If you are a manager in the cultural or natural history sector, you’ve probably got staff madly working on social media. Maybe you’re a social media person yourself. And if you are, you know it’s busy and challenging work. As a visitor experience advisor, I’m often asked to help put social media in the greater context of what the entire organization is trying to accomplish. Why are we doing all that social media, anyway? It takes time, and it saps our creativity. Sometimes it leads us into unpleasant encounters with unpleasant people. (Thanks, Elon!) Is it worth it?
And that’s a huge question. “Is it worth it?” What does “worth it” mean? Recently a colleague asked if there’s some kind of dollar value that we can attach to all that social media engagement. Is there some kind of formula where we can say, “Hey! We’ve got 14000 likes this month. Can I tell my manager what that translates to in dollars?”
No. No, there isn’t, sadly. It doesn’t work that way.
Let’s break it down.
Broadly, we do social media in the natural/cultural history sector for a few reasons. We do it so our communities will:
- Know us and like us
- Understand and feel affinity with our mission
- Think of us often
- Be there to support us when we need them.
It’s that last one that that really matters.
A social media relationship is a two-way street. It’s based on a kind of compact that says, Hey community member. If you follow us, we are going to brighten your day. We are going to entertain you, educate you, and move you with our stories and images, and it’s not going to cost you anything but a few seconds of your time. But in return, when we need you, we’re hoping you’re going to be there for us. Because what we need from you is:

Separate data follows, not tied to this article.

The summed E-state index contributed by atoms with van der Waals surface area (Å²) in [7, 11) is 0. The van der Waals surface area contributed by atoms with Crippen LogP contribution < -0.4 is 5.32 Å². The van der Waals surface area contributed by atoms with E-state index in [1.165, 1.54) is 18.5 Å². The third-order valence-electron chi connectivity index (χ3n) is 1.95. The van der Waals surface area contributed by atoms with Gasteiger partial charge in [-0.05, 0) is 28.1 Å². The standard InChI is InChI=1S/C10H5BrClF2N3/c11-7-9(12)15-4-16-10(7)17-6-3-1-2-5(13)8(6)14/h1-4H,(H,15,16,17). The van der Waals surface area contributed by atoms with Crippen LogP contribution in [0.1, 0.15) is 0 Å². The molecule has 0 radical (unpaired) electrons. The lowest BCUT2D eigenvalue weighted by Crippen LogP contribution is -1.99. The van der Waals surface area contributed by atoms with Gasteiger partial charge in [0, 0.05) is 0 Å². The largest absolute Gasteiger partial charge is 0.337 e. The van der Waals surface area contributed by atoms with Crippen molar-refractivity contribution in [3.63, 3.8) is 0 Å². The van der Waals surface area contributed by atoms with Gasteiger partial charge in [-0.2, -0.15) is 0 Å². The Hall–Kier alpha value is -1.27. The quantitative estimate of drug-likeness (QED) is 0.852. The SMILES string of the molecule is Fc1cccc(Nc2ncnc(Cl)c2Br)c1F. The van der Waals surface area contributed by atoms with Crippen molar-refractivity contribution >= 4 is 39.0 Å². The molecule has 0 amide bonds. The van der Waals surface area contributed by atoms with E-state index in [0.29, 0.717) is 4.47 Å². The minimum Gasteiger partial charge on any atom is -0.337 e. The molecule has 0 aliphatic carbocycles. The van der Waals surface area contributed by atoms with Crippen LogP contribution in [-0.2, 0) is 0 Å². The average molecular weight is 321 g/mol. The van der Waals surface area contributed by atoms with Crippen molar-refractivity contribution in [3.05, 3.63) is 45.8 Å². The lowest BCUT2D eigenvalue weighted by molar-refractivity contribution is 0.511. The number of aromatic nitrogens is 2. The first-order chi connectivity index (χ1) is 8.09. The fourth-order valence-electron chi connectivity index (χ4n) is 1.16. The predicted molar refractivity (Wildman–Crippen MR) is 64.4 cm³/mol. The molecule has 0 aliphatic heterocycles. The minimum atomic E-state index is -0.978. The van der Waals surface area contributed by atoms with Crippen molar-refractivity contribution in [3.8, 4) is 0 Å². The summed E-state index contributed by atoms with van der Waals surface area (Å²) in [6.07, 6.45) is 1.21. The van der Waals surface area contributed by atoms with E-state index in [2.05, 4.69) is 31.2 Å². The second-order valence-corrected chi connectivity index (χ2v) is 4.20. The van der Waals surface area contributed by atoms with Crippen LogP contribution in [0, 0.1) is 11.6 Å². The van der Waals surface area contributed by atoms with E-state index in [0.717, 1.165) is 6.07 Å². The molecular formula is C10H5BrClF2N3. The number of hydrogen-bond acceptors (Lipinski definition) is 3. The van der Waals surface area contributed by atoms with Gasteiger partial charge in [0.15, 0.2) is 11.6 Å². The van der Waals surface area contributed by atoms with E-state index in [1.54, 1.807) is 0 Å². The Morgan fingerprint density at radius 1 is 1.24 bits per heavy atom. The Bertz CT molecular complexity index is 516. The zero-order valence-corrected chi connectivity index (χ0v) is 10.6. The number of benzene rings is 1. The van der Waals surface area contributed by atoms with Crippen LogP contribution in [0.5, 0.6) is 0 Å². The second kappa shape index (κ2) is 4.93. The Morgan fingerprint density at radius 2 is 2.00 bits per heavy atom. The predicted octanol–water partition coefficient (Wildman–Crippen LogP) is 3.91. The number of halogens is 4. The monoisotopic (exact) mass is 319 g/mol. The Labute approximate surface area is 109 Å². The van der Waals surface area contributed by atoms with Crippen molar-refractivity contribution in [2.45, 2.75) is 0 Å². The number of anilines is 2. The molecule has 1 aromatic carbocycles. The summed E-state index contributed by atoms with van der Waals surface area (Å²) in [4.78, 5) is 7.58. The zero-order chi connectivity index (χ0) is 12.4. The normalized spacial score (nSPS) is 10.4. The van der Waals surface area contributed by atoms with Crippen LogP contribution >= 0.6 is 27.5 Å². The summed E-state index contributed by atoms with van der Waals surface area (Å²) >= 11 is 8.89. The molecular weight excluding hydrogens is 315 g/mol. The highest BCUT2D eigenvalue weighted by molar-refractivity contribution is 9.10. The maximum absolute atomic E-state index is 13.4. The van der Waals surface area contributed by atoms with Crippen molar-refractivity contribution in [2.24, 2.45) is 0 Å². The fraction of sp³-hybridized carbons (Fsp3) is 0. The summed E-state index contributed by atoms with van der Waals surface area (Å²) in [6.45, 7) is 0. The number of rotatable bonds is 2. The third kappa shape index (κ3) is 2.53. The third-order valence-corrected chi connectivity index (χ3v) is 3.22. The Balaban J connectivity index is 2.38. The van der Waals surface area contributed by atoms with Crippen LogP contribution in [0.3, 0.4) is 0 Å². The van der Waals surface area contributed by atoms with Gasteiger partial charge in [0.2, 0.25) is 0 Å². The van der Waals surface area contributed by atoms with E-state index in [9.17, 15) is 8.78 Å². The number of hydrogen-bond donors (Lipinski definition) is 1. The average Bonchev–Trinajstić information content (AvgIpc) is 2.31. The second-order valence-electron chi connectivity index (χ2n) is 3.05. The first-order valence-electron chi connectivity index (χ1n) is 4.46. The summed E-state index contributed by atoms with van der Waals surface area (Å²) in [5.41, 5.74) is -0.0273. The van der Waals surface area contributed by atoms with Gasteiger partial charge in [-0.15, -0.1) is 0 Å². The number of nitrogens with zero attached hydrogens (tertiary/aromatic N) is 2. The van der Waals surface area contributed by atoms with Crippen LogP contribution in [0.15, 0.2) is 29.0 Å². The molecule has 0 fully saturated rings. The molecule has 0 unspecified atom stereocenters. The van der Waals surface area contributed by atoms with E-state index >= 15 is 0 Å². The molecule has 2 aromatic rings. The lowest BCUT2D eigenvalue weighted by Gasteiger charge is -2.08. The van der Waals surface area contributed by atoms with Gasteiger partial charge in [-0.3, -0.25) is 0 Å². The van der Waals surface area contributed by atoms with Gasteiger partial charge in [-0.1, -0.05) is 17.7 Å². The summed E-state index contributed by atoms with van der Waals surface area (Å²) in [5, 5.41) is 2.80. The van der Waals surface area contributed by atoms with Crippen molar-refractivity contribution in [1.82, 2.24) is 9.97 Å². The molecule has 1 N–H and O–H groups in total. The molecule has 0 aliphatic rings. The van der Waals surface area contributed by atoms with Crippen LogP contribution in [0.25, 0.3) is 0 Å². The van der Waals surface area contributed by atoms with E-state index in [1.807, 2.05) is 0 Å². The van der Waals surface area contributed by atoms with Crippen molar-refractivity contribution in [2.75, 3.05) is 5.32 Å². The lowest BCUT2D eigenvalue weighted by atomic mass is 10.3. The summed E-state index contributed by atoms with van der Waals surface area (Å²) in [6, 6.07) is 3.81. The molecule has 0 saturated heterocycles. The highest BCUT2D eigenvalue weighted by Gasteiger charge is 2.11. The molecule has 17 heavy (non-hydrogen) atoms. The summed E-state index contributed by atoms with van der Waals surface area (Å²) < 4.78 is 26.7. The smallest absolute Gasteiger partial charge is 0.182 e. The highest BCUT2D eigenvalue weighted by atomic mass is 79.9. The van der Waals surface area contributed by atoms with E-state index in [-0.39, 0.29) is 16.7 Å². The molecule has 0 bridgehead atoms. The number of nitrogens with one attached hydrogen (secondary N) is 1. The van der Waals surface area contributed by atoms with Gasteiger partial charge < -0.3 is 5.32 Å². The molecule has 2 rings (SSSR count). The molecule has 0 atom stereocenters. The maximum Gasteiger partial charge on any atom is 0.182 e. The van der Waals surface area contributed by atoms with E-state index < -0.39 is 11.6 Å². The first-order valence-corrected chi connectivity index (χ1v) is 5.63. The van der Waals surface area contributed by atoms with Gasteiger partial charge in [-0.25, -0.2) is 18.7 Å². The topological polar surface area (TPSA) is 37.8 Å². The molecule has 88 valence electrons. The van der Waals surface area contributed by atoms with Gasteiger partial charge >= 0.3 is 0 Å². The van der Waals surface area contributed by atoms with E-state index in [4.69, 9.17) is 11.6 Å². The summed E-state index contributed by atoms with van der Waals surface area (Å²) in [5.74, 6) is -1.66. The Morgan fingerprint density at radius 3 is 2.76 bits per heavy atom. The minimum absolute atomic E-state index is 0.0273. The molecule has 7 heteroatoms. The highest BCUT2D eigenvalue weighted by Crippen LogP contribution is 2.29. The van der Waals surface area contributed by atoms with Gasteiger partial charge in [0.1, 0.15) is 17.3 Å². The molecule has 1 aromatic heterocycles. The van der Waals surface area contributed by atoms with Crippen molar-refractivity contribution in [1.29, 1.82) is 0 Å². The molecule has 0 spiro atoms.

- Advocacy and action toward our mission
- Purchases of the things we sell, including tickets to our events and front gate
- Volunteer work
- Amplification of our messages
- And so on.
So in judging the effectiveness of our social media work, we can’t get trapped into the kind of thinking that your social media metrics are the end goal. It’s not about the likes and shares. I mean, we can think of our social media metrics as indicators on the way to success, for sure. But they are a means, not an end (unless your actual mission is digital outreach communication, in which case you’re golden with just these results.) So yes, we rejoice when we have 3000 follows, we get 1500 likes, we get 2000 shares. Those are all indicators that our communities know us, like us, think of us often. But we can’t take any of those things to the bank; for those of use whose missions require us to make a measurable difference in the non-digital world, these social media measures are never the end goal.
Ultimately, the end goal is advancing our mission. And many of us, along the way, also have to make some money, recruit volunteers, foster real-world advocacy, solicit donations, and more.
Wrapping your head around the idea of conversions
The success of any social media or email effort can be measured in what the marketing world calls conversions. Conversion is a really broad term in marketing; it just means that moment when you present our audience with a concrete call to action (buy a ticket, email your representative, click on a link, sign up for more info, sign up to volunteer) and they actually do the thing. Conversion rate is the percent of the people who saw that call to action and actually did the thing.